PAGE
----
He was kneeling on the floor in the next room tinkering with a part of his motorcycle over some newspaper spread on the carpet. He was three years out of school, an apprentice mechanic, travelling to his work each day to the far side of the city. He was almost grown up now, and she suspected areas of his life about which she knew nothing, about which he never spoke. He said little at all, ever, voluntarily. Words had to be prized out of him like stones out of the ground. And she was jealous of his silence. When he wasn't speaking it was as though he was away somewhere, out there in the world in those places she had never been.

What did Sophie wanted to do after school? Sophie wanted to __________.

Aopen a boutique or be a fashion designer
Bbecome a shop manager
Cbecome a boutique owning famous actress
Dall of these


Ans 1:

Class : Class 5
the answer is wrong

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Subject :IEO    Class : Class 5

Ans 1:

Class : Class 5
vvvvvvvvvvvvvvvvvvveeeeeeeeeeeeeeeerrrrrrrrrrrrrrrrrrryyyyyyyyyyyyyyyyyyyyyyy eeeeeeeeeeeaaaaaaaaaaaaassssssssssyyyyyyy[very easy]

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Subject :IEO    Class : Class 5

Ans 1:

Class : Class 5
yes it is a

Ans 2:

Class : Class 5
yes it is a

Ans 3:

Class : Class 5
the answer is A

Ans 4:

Class : Class 5
the answer is A

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Subject :IEO    Class : Class 3

READ THE PASSAGE AND ANSWER THE QUESTIONS THAT FOLLOW.
Will was fed up. All he wanted was, to do things his way. Why did all the wolves have to do everything together anyway? They ate together, played together, slept together and stayed together. Everywhere. Every day. It was suffocating.
Will was growing up. He could do things himself now, and he had some pretty good ideas, too! But his mom wouldn't let him try his ideas by himself. Will didn't get it.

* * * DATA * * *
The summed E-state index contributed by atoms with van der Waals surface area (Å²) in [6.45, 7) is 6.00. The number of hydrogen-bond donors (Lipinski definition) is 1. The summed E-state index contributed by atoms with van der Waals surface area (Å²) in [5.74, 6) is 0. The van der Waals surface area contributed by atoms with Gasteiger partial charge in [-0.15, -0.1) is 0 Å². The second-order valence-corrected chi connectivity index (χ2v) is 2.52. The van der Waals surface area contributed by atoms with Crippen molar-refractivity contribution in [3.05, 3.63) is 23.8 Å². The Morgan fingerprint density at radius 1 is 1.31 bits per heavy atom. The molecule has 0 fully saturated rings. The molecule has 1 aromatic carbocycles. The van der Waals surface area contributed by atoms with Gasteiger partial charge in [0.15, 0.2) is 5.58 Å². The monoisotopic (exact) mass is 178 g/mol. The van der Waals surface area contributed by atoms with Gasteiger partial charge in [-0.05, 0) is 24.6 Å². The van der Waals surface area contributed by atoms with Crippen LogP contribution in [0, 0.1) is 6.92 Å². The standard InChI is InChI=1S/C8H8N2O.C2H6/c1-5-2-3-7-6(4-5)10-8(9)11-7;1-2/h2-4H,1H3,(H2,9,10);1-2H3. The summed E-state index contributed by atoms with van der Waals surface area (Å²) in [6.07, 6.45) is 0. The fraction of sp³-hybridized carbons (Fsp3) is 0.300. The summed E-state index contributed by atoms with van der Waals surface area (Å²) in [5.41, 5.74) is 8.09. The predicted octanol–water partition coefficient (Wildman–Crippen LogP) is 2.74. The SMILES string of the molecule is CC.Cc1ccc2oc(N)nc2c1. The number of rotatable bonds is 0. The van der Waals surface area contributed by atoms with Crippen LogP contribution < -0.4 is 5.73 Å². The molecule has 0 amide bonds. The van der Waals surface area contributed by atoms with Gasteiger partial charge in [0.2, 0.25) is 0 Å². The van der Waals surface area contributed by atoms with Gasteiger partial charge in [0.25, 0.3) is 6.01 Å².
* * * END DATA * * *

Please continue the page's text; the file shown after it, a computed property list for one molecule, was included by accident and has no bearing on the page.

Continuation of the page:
One day, the pack was walking through the woods. Will had an idea that there was food down a path, but the pack didn't want to go that way.
Finally, Will said, "Why do we need a pack anyway? I'm going to go down that path and I'll have plenty to eat! I don't need any of you."
The pack did not approve. They said, "Will, you can try going off on your own, but we need to work together in our pack. Packs help us survive."
Will didn't believe them. He ran off on his own. He ran for miles. He started to get tired, and it was getting dark. Usually, the pack would all find a spot together to sleep, but Will had no pack now. He decided to find a cave. When he settled down to sleep, Will thought, "Sleeping would be much easier with my pack all around me. If someone attacks, I'd have them to protect me."
He barely slept that night. In the morning, he decided to go back. Will hoped he could find his pack again. He ran back to where they'd last been together. As he was running, he smelled a deer. "Hmmmm..." Will's stomach was growling with hunger. "The pack would be impressed with me if I brought a deer for us all," he thought. So, he decided to hunt on his own.
Quietly, he crept through the woods and tracked the deer into a clearing. Will looked around. Where was the deer? Suddenly, something charged out of the trees at him! It was the deer, its antlers were sharp. If his pack were here, they would help him, but Will was alone. He ran from the deer as fast as he could. After a while, the deer stopped chasing him.